search
top

Doesn’t Add Up

ATF made a major bust, and like most bureaucrats looking for a larger budget, makes a nice display of some of the guns they supposedly captured. Is it just me or are there cans on some of those rifles? Where’d they come from? And is it just me, or does one of those look like it’s clicked into the full auto position on the receiver? And what’s with the Ma Deuce in the background? Did they buy that at a gun show or dealer too?

More pictures here. Definitely suppressors on those AKs. Another angle here. We really need to give news photographers lessons in how to take pictures of guns so experts can evaluate the evidence floated. Video here. Pretty clearly there’s equipment in this spread that’s not ordinary, and not available at your average gun dealer.

UPDATE: Tam points out in the comments that they are likely kinks with fake suppressors welded to the barrel to meet the overall length and barrel length requirement of the National Firearms Act. So fake suppressors are the rage among drug cartels these days?

UPDATE: More from Tam:

They’re not paying retail for these things; they’re probably trading dope to somebody here in the states. I don’t think they get too wound up over whether something’s full auto or not. These guns aren’t for firefights; they’re for ambushing opponents, intimidating locals, and shooting witnesses. Cyclic rate isn’t all that important.

Also, not every foot soldier of the cartels gets an autorifle from el patron. In those pictures from that border shootout there were clearly a few thumbhole stocks.

The majority of the guns down there (at least once you get far enough from the border) are probably walking off army bases or coming up from South and Central America. But for us to claim that No Guns No How are coming from the US civilian market makes us look a bit naive.

UPDATE: I think Tam wins the internets on this thread. If you look at this picture, I’m pretty sure I recognize the Century Arms tags that come with the firearm, that they attach to the trigger guard.

14 Responses to “Doesn’t Add Up”

  1. Tam says:

    I believe those are faux “Krink” pistols with shoulder stocks and dummy cans to bring the barrel to the required 16″ length, kinda like you see on the GSG-5 .22’s.

  2. Sebastian says:

    That’s kind of funny. So faux cans are all the rage among the mexican drug cartels… because they can’t get real ones? Or don’t want to be caught with an illegal SBR?

    I’ve been wondering if maybe they have chop shops in Mexico that basically strip down the receiver, and weld up and redrill the holes to drop in a full auto trigger group. In other words, that they are using these guns as parts kits to repair unserviceable full auto firearms they are bringing up from central america. Makes sense. It’s wet down there. Guns rust. And the Soviet-backed insurgencies during the 80s was a long time ago.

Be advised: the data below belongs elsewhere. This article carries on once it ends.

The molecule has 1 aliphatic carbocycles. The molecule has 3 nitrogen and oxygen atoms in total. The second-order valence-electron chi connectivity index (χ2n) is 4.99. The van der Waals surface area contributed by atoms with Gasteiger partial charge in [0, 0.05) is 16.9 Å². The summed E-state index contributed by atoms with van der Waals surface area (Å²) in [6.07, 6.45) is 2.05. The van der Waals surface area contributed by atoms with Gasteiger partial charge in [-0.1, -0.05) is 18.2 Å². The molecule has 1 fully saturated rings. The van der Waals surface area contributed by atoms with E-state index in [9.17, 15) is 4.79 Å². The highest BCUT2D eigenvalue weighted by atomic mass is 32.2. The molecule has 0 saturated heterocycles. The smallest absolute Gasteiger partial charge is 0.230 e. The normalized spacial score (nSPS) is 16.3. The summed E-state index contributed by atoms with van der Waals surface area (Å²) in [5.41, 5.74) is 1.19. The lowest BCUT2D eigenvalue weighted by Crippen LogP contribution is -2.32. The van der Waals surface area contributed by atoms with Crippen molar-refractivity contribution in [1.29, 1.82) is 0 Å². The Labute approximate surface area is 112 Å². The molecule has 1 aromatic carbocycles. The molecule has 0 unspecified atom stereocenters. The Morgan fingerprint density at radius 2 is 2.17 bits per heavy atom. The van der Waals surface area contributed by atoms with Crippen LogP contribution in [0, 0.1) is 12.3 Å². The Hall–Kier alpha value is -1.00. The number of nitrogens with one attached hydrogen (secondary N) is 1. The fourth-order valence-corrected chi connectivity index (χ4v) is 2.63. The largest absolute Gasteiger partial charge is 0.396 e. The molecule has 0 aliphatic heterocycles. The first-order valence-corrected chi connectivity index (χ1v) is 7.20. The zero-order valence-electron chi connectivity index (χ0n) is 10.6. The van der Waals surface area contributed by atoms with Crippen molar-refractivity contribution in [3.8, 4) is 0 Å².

3. Tam says:

    Sebastian,

    That’s kind of funny. So faux cans are all the rage among the mexican drug cartels… because they can’t get real ones? Or don’t want to be caught with an illegal SBR?

    Those cans are awfully long and narrow for real 7.62 cans, and are suspiciosly similar in dimensions to the ones used to bring “Krinks” out to 16″.

    They’re not paying retail for these things; they’re probably trading dope to somebody here in the states. I don’t think they get too wound up over whether something’s full auto or not. These guns aren’t for firefights; they’re for ambushing opponents, intimidating locals, and shooting witnesses. Cyclic rate isn’t all that important.

    Also, not every foot soldier of the cartels gets an autorifle from el patron. In those pictures from that border shootout there were clearly a few thumbhole stocks.

    The majority of the guns down there (at least once you get far enough from the border) are probably walking off army bases or coming up from South and Central America. But for us to claim that No Guns No How are coming from the US civilian market makes us look a bit naive.

  4. Sebastian says:

    I wouldn’t claim no guns, but I’m curious about the extent that the problem is being exaggerated. The players in this don’t have good incentives to be honest.

  5. Pyrotek85 says:

    Isn’t this more reason to seal the border and/or end the drug war? Even if 100% of the guns the cartels are using came from the US, they’re still the ones murdering and pillaging, we aren’t. As many have said, this requires Mexico’s attention more than it does us.

  6. Tam says:

    Isn’t this more reason to seal the border and/or end the drug war?

    One or the other needs to happen.

  7. Tam says:

    Sebastian,

    As a further point, note all the AK pistols. Those are an almost unique artifact of the US civilian market; elsewhere they’d have side- or under-folding stocks.

  8. Diomed says:

    It’s Project Gunwalker in action!!! Dun-dun-DUUUUUN!!!!1!

  9. Sebastian says:

    Thanks Miguel. I think Tam is the winner of this thread though.

  10. Sebastian says:

    Actually, I think I recognize the tag around the trigger as a Century tag.

  11. MerlinV12 says:

    One hand taketh, the other hand giveth away.

    On http://www.cleanupATF.org ta whistleblower is reporting that the ATF itself has “walked” as many as 500 guns to Mexico. Sipsey Street Irregulars has been following this as well.

  12. Miguel says:

    Tam always wins…. My wife said so :)

  13. Geodkyt says:

    And there is a bunch of those US replicas of the late East German AK experiment — as far as I know, those are all done out of North Carolina, and InterOrdnance (or whatever they are calling themselves these days).

    The ones with the “NATO-esque” front ends.

top